'Worse than Moria': migrants get to grips with new Greek camp

'Worse than Moria': migrants get to grips with new Greek camp
Asylum seekers have been relocated to a different camp, where they say there is 'no medicine or electricity'.
3 min read
Moria recently suffered a devastating fire and the new camp has many concerned [Getty]

Even if their old camp was known as "hell" or "the jungle", asylum seekers on the Greek island of Lesbos say that their new site may even be worse, especially with coronavirus.

Nearly a month after a fire gutted the notoriously overcrowded Moria camp, leaving nearly 13,000 homeless, some residents are far from happy about conditions at the new, smaller facility nearby.

"The new camp is worse than Moria," says Murtaza, a 17-year-old Afghan.

"It only has tents," he tells AFP.

"We don't have medicine, we don't have electricity to cook, and no one knows what will happen when it starts to rain."

With no running water, the residents of Kara Tepe camp have to fetch it from tanks, reliant on trucks coming to replenish the supply.

They bathe and wash their clothes at nearby beaches.

"We have no showers, and not enough toilets. I want to go back home," Ibrahim, an asylum seeker from Burundi, says.

Like many from Moria, he lost all his belongings in the September 8 fire, which has been blamed on arson.

Six young Afghans were arrested in connection with the blaze. They deny responsibility.

To replace their cooking supplies, residents of the makeshift coastal camp have to go to the nearest supermarket.

But their presence has caused tension with locals, worried about the coronavirus.

Chaos and coronavirus

More than 30 people at Moria camp had tested positive for the virus, authorities announced, hours before the fire broke out.

And at Kara Tepe, tests originally detected more than 240 infections.

Nearly 90 people are currently in isolation, kept apart by a wire fence, red tape and police guards.

The camp houses around 8,500 residents, but authorities only allow up to 1,000 people a day to leave until sunset, carrying numbered cards that must be returned on entry.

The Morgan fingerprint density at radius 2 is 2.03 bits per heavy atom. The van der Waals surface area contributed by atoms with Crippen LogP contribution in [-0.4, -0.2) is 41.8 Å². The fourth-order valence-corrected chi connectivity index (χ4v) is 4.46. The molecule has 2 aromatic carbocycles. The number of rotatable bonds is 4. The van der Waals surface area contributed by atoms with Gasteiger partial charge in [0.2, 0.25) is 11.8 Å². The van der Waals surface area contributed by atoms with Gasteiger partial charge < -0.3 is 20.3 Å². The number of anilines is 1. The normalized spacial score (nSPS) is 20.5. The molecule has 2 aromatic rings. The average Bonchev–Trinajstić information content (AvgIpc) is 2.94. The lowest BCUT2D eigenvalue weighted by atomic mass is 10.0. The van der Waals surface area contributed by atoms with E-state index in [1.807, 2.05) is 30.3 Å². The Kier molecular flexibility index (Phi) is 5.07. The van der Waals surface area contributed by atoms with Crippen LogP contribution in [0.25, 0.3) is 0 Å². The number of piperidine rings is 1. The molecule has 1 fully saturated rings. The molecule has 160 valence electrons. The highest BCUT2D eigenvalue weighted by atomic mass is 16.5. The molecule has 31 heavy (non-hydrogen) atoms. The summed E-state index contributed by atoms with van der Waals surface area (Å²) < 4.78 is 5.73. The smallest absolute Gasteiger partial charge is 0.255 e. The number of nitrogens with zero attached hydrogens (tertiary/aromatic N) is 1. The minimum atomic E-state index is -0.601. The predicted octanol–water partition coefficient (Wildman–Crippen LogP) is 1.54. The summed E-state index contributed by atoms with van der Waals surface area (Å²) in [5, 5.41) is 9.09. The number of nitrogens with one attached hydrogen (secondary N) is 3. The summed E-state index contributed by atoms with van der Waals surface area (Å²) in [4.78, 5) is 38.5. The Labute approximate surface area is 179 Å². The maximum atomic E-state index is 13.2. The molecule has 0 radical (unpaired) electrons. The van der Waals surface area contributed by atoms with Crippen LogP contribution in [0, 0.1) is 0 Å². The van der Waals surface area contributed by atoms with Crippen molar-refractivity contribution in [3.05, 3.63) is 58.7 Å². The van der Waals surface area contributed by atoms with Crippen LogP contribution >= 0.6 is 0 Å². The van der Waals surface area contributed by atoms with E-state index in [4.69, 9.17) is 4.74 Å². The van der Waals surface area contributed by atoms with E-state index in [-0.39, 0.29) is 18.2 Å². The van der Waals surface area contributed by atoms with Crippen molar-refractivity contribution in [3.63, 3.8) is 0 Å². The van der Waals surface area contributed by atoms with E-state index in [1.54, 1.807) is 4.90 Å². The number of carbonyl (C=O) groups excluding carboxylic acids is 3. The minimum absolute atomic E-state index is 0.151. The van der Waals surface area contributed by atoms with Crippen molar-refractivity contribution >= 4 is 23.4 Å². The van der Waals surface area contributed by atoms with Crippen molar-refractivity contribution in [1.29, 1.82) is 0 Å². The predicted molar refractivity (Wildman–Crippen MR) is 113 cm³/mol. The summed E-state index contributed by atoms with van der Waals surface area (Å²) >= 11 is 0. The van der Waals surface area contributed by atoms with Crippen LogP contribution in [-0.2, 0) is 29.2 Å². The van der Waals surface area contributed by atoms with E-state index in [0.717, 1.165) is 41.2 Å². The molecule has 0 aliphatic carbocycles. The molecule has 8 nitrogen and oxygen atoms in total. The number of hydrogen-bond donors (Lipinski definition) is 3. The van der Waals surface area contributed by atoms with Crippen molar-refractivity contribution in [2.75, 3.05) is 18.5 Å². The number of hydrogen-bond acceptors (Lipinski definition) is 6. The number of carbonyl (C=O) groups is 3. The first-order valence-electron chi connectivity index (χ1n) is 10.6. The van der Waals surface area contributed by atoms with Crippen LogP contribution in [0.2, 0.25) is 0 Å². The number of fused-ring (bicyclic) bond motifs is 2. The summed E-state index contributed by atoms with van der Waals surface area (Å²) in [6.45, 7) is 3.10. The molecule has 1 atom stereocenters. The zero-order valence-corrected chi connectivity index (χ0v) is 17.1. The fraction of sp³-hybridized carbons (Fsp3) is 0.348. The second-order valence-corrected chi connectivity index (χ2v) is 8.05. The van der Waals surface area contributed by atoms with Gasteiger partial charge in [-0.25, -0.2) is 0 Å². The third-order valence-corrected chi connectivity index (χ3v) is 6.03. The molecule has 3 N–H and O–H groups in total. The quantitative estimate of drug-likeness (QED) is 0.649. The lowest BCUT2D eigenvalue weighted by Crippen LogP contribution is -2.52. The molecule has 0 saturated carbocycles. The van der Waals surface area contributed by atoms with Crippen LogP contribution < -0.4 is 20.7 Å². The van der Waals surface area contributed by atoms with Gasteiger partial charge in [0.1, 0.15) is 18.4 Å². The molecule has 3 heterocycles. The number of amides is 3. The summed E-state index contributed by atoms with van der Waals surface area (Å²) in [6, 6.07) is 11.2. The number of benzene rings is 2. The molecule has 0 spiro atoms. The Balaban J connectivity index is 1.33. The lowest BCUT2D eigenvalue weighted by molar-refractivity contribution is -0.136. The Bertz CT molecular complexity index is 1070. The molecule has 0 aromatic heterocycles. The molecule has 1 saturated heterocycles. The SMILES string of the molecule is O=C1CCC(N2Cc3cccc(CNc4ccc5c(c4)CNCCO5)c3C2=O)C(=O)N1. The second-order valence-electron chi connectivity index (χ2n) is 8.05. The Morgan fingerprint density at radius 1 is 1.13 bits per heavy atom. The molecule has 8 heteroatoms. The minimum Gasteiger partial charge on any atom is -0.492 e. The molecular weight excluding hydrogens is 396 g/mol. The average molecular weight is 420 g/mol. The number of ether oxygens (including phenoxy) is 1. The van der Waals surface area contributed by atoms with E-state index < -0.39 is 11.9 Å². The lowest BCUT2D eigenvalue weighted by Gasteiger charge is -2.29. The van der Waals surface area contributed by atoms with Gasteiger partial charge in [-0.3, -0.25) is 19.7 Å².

At the gates, hundreds queue at a metal detector, waiting to return to their tents.

Camp management say they have installed hundreds of portable toilets.

But people working there describe the new camp as "chaotic".

The toilets are always filthy; many residents prefer to use the sea for that purpose.

Many also argue that with coronavirus an ever-present risk, the squat toilets of Moria were safer than entering a small cabin.

"Not everything can be built in 20 days. We have 400 chemical toilets and there is a provision for showers," a camp source told AFP.

Campaigners highlight the long wait that migrants endure for their one meal a day.

They also point to a lack of mattresses and the impossibility of ensuring social distancing.

Earlier this year, Greek authorities insisted that new, more secure camps on the islands were needed to isolate thousands of asylum seekers staying there from the virus.

But Lesbos officials and locals resisted the plan.

In February, clashes with riot police broke out when the government tried to begin building a new camp on the island.

Seven hundred coronavirus cases have been detected in Greek migrant camps since the start of the pandemic, Asylum Minister Notis Mitarachi said this week.

A 61-year-old father of two from Afghanistan, who had been living in the Malakassa camp near Athens, died from the virus in hospital last week.

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